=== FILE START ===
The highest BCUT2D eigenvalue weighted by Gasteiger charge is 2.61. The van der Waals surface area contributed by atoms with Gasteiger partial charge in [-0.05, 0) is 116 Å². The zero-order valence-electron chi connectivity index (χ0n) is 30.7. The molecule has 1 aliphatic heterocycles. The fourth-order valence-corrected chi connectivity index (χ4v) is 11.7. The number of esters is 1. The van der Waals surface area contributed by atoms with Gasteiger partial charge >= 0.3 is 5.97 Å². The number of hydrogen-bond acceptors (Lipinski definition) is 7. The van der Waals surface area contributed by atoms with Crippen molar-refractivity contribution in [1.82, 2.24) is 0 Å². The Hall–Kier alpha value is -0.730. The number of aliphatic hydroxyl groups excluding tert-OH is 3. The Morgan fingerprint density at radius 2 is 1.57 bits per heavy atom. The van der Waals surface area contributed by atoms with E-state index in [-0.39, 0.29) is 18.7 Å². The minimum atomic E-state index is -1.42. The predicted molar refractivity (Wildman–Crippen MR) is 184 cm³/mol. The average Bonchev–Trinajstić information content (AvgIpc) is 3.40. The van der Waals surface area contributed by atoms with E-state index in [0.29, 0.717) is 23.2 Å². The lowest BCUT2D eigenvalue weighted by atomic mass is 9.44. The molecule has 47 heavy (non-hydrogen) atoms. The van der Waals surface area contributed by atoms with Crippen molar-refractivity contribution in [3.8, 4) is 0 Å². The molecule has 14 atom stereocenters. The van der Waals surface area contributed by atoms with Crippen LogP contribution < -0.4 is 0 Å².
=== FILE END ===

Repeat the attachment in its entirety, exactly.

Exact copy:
The highest BCUT2D eigenvalue weighted by Gasteiger charge is 2.61. The van der Waals surface area contributed by atoms with Gasteiger partial charge in [-0.05, 0) is 116 Å². The zero-order valence-electron chi connectivity index (χ0n) is 30.7. The molecule has 1 aliphatic heterocycles. The fourth-order valence-corrected chi connectivity index (χ4v) is 11.7. The number of esters is 1. The van der Waals surface area contributed by atoms with Gasteiger partial charge >= 0.3 is 5.97 Å². The number of hydrogen-bond acceptors (Lipinski definition) is 7. The van der Waals surface area contributed by atoms with Crippen molar-refractivity contribution in [1.82, 2.24) is 0 Å². The Hall–Kier alpha value is -0.730. The number of aliphatic hydroxyl groups excluding tert-OH is 3. The Morgan fingerprint density at radius 2 is 1.57 bits per heavy atom. The van der Waals surface area contributed by atoms with E-state index in [-0.39, 0.29) is 18.7 Å². The minimum atomic E-state index is -1.42. The predicted molar refractivity (Wildman–Crippen MR) is 184 cm³/mol. The average Bonchev–Trinajstić information content (AvgIpc) is 3.40. The van der Waals surface area contributed by atoms with E-state index in [0.29, 0.717) is 23.2 Å². The lowest BCUT2D eigenvalue weighted by atomic mass is 9.44. The molecule has 47 heavy (non-hydrogen) atoms. The van der Waals surface area contributed by atoms with Crippen molar-refractivity contribution in [3.8, 4) is 0 Å². The molecule has 14 atom stereocenters. The van der Waals surface area contributed by atoms with Crippen LogP contribution < -0.4 is 0 Å².